Pleat: Well, heís been unlucky with a couple of managerial appointments. A level of mediocrity has been amassed, and we need better players than that, and as a consequence weíve had to kind of get rid of this mediocrity to make room for better players. But since January '98 weíve spent over £22m and I donít think a lot of supporters realise that. The difficulty that weíve had is that we havenít been able to sell an Anelka for £23m, weíve been selling mediocre players. That has accumulated to around £3m and thereís been a couple of very poor mistakes in the transfer market where weíve literally had to give players away who have failed for whatever reason - like Moussa Saib who the new manager didnít fancy, and the lad Tramezzani who was a major disappointment. But all clubs have these kind of players.

Hill: Iím not acting as a defence counsel for the chairman, but surely it was the managers involved who selected those players which for whatever reason didnít come off?

Pleat: Absolutely. I havenít had or seen an interfering chairman who has said, why donít you go and buy him or get rid of him. I havenít had that, and Iíve been in the game for a long time. Iíve had the occasional comment from a chairman when you think is there a hidden agenda but certainly at Tottenham since Iíve been back there, never at any stage has the chairman said to the manager 'Why donít you sign him or why donít you get rid of him?'. Heís said many times weíve been unlucky with certain players that weíve signed in terms of injuries, but the manager signs the players, the manager recognises the ability of the players he sees, he puts the team together, he arranges the tactics, he does the training. The manager is the one that controls the players and the team.

Hill: So, is the chairman saying Iím not going to give the manager any money to spend, or is he saying, if you can persuade me that money needs to be spent in the interest of Tottenham Hotspur, then itís there?

Pleat: I think we are very aware that we need to spend money, we have identified a couple of areas for sure, weíve been very frustrated this year on a couple of occasions. I think itís been very well documented we brought the boy Bridges for talks. However, I think that the deal was almost done and dusted with Leeds, although I like the boy Bridges immensely.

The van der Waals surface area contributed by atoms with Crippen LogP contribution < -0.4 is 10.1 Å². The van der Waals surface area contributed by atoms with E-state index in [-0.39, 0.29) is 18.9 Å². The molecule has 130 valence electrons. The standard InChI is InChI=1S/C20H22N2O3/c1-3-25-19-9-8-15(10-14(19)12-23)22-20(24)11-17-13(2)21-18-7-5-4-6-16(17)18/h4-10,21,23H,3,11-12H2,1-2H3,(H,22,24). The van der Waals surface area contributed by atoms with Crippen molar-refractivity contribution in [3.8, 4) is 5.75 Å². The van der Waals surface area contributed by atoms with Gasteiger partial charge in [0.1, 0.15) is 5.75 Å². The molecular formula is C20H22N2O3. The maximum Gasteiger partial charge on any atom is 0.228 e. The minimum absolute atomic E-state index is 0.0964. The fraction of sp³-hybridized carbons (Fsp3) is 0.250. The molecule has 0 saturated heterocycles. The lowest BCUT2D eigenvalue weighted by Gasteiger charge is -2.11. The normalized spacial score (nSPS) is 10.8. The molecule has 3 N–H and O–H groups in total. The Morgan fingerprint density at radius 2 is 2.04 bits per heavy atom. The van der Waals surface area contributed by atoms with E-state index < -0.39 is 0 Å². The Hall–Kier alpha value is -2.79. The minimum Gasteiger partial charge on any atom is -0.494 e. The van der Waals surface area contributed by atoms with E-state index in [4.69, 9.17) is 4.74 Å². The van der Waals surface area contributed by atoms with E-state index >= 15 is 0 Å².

Hill: But you know that goes down bad with supporters to think that Leeds United are getting a player we should have had?

Pleat: Well, they have to come to terms with that. Thereís a lot of competition in the Premiership and sometimes itís for geographical reasons, sometimes itís because a team is in Europe. Youíve got to get in to Europe to be able to say, come and join us. The bottom line usually with players is salary, I have to say that, and what their prospects are within that team. Where we have done well is I think weíre bringing younger players into the club.

In the past, a lot of players in the 29Ė30 age group were brought in for decent money, and if you look at the record over the last five years thereís no future in those players. The money is available at Spurs to buy players, that is a clear message. The manager is very careful with his money, as he was at Arsenal. If you look back at the record, he was a very slow spender, and he didnít spend big and he may wish to do it a similar way here.

Hill: But also I mean if you declare to the world now, weíre going to spend money because we want to be successful, and we want to give Spurs supporters all the joy in the world, anybody you come to buy a player from says: ĎOh, here they come knocking at the door. How muchí. So you have to be temperate?

Pleat: Exactly, we canít tell the world that weíve got £50m to spend. What you do know is one or two clubs in this country have had a very big go at it, and have sacrificed quite a lot and mortgaged quite a lot in those attempts. They may have invested money that they havenít even received yet from new proposed television deals. It's a slightly dangerous way to go. We try and take a sensible line, but there is money available. He knows weíve got to get two or three players and we will do that but weíve been suffering recently. Weíve started the season well and finished badly, perhaps we should have started the season badly and finished well. But I thought the best that we could hope for was about 6th this season, at the moment weíre languishing in around 12th position, which isnít good and we should do better than that.